[Christopher A. Whytock is a Professor of Law and Political Science, University of California, Irvine, School of Law.]
This post is part of the HILJ Online Symposium: Volumes 54(2) & 55(1). Other posts in this series can be found in the related posts below.
In Ending Judgment Arbitrage
, Professor Shill claims that non-U.S. plaintiffs “routinely” practice a three-step strategy called “judgment arbitrage”: (1) selection of a foreign country to litigate the merits and obtain a favorable judgment; (2) selection of a “receptive” U.S. state to obtain judicial recognition of the foreign judgment; and (3) selection of a more “protective” U.S. state to obtain enforcement against defendant’s assets there (p. 470 & Figure 3). Shill argues that this practice is a problem, and uses law market theory to argue that new federal legislation is needed to solve it.
Shill has written a fascinating article. To the extent judgment arbitrage exists, I agree that it would pose problems for both litigant fairness and interstate competition. In addition, Shill’s extension of law market theory to the law of foreign judgments is a valuable contribution.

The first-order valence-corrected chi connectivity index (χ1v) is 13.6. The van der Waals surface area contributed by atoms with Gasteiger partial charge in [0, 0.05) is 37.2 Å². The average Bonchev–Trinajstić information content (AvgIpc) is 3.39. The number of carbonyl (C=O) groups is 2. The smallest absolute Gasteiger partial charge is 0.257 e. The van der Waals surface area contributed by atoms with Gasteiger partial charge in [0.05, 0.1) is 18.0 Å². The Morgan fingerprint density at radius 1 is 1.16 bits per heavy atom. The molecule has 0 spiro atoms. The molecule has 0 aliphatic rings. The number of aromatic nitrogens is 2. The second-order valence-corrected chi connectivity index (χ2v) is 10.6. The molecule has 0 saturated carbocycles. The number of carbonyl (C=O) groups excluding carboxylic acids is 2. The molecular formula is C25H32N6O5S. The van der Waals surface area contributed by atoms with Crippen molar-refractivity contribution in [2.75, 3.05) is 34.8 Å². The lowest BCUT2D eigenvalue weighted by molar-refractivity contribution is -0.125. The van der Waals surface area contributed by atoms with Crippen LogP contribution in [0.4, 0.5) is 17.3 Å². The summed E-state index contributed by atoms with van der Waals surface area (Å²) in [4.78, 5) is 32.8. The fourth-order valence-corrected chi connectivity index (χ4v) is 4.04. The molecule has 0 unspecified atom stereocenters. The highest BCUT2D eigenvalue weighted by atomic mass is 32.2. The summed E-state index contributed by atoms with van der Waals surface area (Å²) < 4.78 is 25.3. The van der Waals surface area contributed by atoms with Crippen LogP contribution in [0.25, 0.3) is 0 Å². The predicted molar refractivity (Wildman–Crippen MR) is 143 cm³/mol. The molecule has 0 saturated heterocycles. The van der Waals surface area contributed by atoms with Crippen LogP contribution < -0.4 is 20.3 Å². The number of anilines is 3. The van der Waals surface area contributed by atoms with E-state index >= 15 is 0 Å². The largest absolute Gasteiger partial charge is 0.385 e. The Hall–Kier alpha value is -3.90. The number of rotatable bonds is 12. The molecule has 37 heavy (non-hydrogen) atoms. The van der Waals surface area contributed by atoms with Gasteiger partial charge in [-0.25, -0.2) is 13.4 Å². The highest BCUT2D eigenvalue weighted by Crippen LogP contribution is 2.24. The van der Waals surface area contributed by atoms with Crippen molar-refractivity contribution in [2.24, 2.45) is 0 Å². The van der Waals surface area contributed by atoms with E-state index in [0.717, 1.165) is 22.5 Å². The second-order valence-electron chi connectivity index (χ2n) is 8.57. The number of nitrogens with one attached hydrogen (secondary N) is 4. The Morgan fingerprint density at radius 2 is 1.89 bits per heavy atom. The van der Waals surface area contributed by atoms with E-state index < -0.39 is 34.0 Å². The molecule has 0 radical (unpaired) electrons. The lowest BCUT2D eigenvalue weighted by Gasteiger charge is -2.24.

But Shill does little to show that judgment arbitrage actually exists, and he clearly fails to demonstrate that the practice is “routine” or otherwise significant enough to require a response from the United States Congress. In fact, the article does not identify a single real-world example of judgment arbitrage. Given that judgment arbitrage is highlighted in the article’s title, the focus of its law market analysis, and the raison d’être of its legislative proposal, this is a significant omission.